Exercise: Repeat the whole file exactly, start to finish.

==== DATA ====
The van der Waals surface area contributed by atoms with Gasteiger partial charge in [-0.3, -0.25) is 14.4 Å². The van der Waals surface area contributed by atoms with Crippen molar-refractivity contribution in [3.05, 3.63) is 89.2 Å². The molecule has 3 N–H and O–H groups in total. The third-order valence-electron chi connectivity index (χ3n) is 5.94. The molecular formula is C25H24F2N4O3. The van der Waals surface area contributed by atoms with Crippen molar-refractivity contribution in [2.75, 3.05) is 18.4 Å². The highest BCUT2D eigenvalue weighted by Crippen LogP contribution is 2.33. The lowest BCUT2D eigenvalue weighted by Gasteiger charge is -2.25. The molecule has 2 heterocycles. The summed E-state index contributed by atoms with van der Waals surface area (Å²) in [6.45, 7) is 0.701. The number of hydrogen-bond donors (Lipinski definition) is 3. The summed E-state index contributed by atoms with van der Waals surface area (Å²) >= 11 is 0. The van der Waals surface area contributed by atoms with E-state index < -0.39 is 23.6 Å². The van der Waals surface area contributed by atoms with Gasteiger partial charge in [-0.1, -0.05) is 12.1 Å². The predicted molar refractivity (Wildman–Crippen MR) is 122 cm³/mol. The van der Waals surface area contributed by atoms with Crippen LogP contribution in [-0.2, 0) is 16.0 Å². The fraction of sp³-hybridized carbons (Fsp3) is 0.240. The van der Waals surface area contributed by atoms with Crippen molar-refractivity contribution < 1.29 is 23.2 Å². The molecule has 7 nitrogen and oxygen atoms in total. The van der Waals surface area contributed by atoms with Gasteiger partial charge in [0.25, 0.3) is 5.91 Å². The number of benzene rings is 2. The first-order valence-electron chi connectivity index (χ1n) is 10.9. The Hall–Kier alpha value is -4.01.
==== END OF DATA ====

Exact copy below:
The van der Waals surface area contributed by atoms with Gasteiger partial charge in [-0.3, -0.25) is 14.4 Å². The van der Waals surface area contributed by atoms with Crippen molar-refractivity contribution in [3.05, 3.63) is 89.2 Å². The molecule has 3 N–H and O–H groups in total. The third-order valence-electron chi connectivity index (χ3n) is 5.94. The molecular formula is C25H24F2N4O3. The van der Waals surface area contributed by atoms with Crippen molar-refractivity contribution in [2.75, 3.05) is 18.4 Å². The highest BCUT2D eigenvalue weighted by Crippen LogP contribution is 2.33. The lowest BCUT2D eigenvalue weighted by Gasteiger charge is -2.25. The molecule has 2 heterocycles. The summed E-state index contributed by atoms with van der Waals surface area (Å²) in [6.45, 7) is 0.701. The number of hydrogen-bond donors (Lipinski definition) is 3. The summed E-state index contributed by atoms with van der Waals surface area (Å²) >= 11 is 0. The van der Waals surface area contributed by atoms with E-state index < -0.39 is 23.6 Å². The van der Waals surface area contributed by atoms with Gasteiger partial charge in [-0.1, -0.05) is 12.1 Å². The predicted molar refractivity (Wildman–Crippen MR) is 122 cm³/mol. The van der Waals surface area contributed by atoms with Crippen LogP contribution in [-0.2, 0) is 16.0 Å². The fraction of sp³-hybridized carbons (Fsp3) is 0.240. The van der Waals surface area contributed by atoms with Crippen molar-refractivity contribution < 1.29 is 23.2 Å². The molecule has 7 nitrogen and oxygen atoms in total. The van der Waals surface area contributed by atoms with Gasteiger partial charge in [0.25, 0.3) is 5.91 Å². The number of benzene rings is 2. The first-order valence-electron chi connectivity index (χ1n) is 10.9. The Hall–Kier alpha value is -4.01.